Guest Blog by Chris Mixter
The U.S. Supreme Court recently granted certiorari to review the Sixth Circuit’s decision in Omnicare, Inc. v. Laborers District Council, a case brought under section 11 of the Securities Act. In granting the petition on March 3, the Court agreed to review the following question:
For purposes of a Section 11 claim, may a plaintiff plead that a statement of opinion was "untrue" merely by alleging that the opinion itself was objectively wrong, as the Sixth Circuit has concluded, or must the plaintiff also allege that the statement was subjectively false—requiring allegations that the speaker's actual opinion was different from the one expressed—as the Second, Third, and Ninth Circuits have held?
Omnicare gives the Supreme Court a vehicle to decide whether its 1991 holding in Virginia Bankshares, Inc. v. Sandberg applies to section 11 of the Securities Act. In Virginia Bankshares, the Court held that a statement of opinion must be both objectively false (i.e., wrong) and subjectively false (i.e., express an opinion that the speaker does not actually hold) to violate section 14(a) of the Exchange Act. The Sixth Circuit has taken the view that forcing a section 11 plaintiff to plead and prove subjective falsity impermissibly imports a scienter requirement into section 11. Other courts, notably the Second Circuit in Fait v. Regions Financial Corporation, have held that requiring the plaintiff to show subjective falsity of an opinion statement has nothing to do with scienter, but instead satisfies an essential element of a section 11 claim because a statement of opinion cannot be a “false statement” unless the speaker actually does not hold that opinion.
The allegations that the Sixth Circuit upheld in Omnicare concern classic “soft” information. Specifically, the plaintiffs claim that the company engaged in a variety of illegal activities, including kickback arrangements with pharmaceutical manufacturers and submission of false claims to Medicare and Medicaid, but nevertheless filed a registration statement claiming “that [Omnicare's] therapeutic interchanges were meant to provide [patients with] . . . more efficacious and/or safer drugs than those presently being prescribed” and that its contracts with drug companies were “legally and economically valid arrangements that bring value to the healthcare system and patients” that the company served. The plaintiffs allege that these and other statements indicating compliance with the law were materially false and misleading in violation of section 11.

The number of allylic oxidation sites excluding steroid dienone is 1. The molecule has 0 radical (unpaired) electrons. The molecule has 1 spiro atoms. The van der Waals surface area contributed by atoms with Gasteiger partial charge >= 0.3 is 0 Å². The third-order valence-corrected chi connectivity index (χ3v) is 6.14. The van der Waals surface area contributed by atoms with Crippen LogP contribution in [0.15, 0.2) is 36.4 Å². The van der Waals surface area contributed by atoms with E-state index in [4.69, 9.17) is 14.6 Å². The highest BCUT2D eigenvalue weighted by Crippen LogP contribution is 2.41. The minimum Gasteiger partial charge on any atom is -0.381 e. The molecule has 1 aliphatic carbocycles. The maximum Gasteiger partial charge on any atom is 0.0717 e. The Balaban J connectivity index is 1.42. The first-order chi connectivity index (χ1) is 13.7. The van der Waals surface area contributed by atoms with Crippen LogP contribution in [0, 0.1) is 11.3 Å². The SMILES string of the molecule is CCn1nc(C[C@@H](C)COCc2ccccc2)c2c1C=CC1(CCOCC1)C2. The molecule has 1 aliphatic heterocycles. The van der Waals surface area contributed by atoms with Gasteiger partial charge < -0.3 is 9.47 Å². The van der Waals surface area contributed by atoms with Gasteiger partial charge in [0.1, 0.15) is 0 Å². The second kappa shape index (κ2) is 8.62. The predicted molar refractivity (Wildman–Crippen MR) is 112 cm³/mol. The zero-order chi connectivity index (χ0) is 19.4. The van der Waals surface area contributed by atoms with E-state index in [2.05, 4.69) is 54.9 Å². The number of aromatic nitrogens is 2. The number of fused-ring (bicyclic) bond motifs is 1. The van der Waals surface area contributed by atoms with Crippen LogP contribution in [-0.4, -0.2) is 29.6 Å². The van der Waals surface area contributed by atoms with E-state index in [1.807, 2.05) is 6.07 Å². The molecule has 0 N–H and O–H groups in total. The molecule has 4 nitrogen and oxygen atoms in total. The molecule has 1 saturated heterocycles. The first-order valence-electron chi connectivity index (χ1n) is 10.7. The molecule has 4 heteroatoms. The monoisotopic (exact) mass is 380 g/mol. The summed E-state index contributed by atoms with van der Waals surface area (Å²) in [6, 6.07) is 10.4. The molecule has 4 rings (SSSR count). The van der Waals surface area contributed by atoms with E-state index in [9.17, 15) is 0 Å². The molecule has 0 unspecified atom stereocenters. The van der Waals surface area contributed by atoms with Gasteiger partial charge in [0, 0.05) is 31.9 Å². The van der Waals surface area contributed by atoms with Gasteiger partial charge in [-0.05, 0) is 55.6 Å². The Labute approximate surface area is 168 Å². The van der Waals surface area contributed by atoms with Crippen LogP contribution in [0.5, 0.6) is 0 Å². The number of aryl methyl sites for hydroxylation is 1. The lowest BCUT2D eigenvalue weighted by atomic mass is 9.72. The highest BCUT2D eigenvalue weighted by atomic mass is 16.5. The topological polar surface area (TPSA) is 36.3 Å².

The disclosures at issue in Omnicare are textual statements. Thus, it is unlikely that the Supreme Court will reach the Second Circuit’s true innovation in Fait—the holding that certain kinds of financial statement numbers, such as goodwill (and any other account that has been reviewed for impairment under applicable accounting guidance), are “numerical opinions” that can only be found to be false statements if the plaintiff can show not only that the “numerical opinion” was materially wrong but also that the speaker subjectively disbelieved it at the time the financial statements were issued. Nevertheless, by settling definitively whether a “subjective falsity” test in section 11 “opinion” cases is an appropriate extension of Virginia Bankshares, Supreme Court review in Omnicare should at least clear out some analytical underbrush and, in so doing, provide clarity to companies on the potential scope of their liability for opinion statements in their public filings.
For additional observations on the Fait holding, read the Securities Regulation & Law Report article by Linda L. Griggs, John J. Huber, and Christian J. Mixter, The SEC’s Renewed Interest in Accounting Cases — A New Beginning or a Victim of Fait?.